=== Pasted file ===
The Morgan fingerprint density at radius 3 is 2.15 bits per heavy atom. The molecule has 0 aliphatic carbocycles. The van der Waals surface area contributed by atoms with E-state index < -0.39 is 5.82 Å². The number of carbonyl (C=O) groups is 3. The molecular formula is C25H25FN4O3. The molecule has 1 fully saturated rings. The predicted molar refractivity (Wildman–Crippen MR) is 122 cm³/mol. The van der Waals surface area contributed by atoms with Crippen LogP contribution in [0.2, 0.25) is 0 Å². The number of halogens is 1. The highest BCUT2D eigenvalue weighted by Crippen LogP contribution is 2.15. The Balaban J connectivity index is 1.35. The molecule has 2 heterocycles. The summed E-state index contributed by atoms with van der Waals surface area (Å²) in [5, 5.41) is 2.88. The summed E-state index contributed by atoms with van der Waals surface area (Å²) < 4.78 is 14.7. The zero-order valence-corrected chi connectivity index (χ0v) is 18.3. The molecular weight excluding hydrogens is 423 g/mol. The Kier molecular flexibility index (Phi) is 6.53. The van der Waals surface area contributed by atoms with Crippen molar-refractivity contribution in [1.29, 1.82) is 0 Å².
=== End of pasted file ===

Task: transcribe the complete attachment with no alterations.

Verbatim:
The Morgan fingerprint density at radius 3 is 2.15 bits per heavy atom. The molecule has 0 aliphatic carbocycles. The van der Waals surface area contributed by atoms with E-state index < -0.39 is 5.82 Å². The number of carbonyl (C=O) groups is 3. The molecular formula is C25H25FN4O3. The molecule has 1 fully saturated rings. The predicted molar refractivity (Wildman–Crippen MR) is 122 cm³/mol. The van der Waals surface area contributed by atoms with Crippen LogP contribution in [0.2, 0.25) is 0 Å². The number of halogens is 1. The highest BCUT2D eigenvalue weighted by Crippen LogP contribution is 2.15. The Balaban J connectivity index is 1.35. The molecule has 2 heterocycles. The summed E-state index contributed by atoms with van der Waals surface area (Å²) in [5, 5.41) is 2.88. The summed E-state index contributed by atoms with van der Waals surface area (Å²) < 4.78 is 14.7. The zero-order valence-corrected chi connectivity index (χ0v) is 18.3. The molecular weight excluding hydrogens is 423 g/mol. The Kier molecular flexibility index (Phi) is 6.53. The van der Waals surface area contributed by atoms with Crippen molar-refractivity contribution in [1.29, 1.82) is 0 Å².